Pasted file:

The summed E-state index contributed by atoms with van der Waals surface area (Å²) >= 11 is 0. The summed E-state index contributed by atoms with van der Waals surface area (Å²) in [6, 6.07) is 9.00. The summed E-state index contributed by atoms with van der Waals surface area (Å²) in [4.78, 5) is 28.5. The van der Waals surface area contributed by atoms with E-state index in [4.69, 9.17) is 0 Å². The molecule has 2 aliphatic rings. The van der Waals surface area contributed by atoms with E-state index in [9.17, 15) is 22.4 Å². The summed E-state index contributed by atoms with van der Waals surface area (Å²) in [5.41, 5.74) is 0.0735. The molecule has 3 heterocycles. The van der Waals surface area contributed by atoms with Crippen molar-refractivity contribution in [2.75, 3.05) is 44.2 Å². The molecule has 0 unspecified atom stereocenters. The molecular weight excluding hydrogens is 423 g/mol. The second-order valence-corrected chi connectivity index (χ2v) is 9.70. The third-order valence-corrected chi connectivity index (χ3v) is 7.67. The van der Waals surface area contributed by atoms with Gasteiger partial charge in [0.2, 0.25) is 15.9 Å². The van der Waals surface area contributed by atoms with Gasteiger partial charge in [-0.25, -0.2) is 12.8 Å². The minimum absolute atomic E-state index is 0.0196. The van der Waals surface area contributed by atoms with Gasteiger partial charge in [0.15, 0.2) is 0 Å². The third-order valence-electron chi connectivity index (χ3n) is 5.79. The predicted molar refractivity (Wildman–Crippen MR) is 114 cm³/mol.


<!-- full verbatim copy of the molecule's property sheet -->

The summed E-state index contributed by atoms with van der Waals surface area (Å²) >= 11 is 0. The summed E-state index contributed by atoms with van der Waals surface area (Å²) in [6, 6.07) is 9.00. The summed E-state index contributed by atoms with van der Waals surface area (Å²) in [4.78, 5) is 28.5. The van der Waals surface area contributed by atoms with E-state index in [4.69, 9.17) is 0 Å². The molecule has 2 aliphatic rings. The van der Waals surface area contributed by atoms with E-state index in [9.17, 15) is 22.4 Å². The summed E-state index contributed by atoms with van der Waals surface area (Å²) in [5.41, 5.74) is 0.0735. The molecule has 3 heterocycles. The van der Waals surface area contributed by atoms with Crippen molar-refractivity contribution in [2.75, 3.05) is 44.2 Å². The molecule has 0 unspecified atom stereocenters. The molecular weight excluding hydrogens is 423 g/mol. The second-order valence-corrected chi connectivity index (χ2v) is 9.70. The third-order valence-corrected chi connectivity index (χ3v) is 7.67. The van der Waals surface area contributed by atoms with Gasteiger partial charge in [0.2, 0.25) is 15.9 Å². The van der Waals surface area contributed by atoms with Gasteiger partial charge in [-0.25, -0.2) is 12.8 Å². The minimum absolute atomic E-state index is 0.0196. The van der Waals surface area contributed by atoms with Gasteiger partial charge in [0.15, 0.2) is 0 Å². The third-order valence-electron chi connectivity index (χ3n) is 5.79. The predicted molar refractivity (Wildman–Crippen MR) is 114 cm³/mol.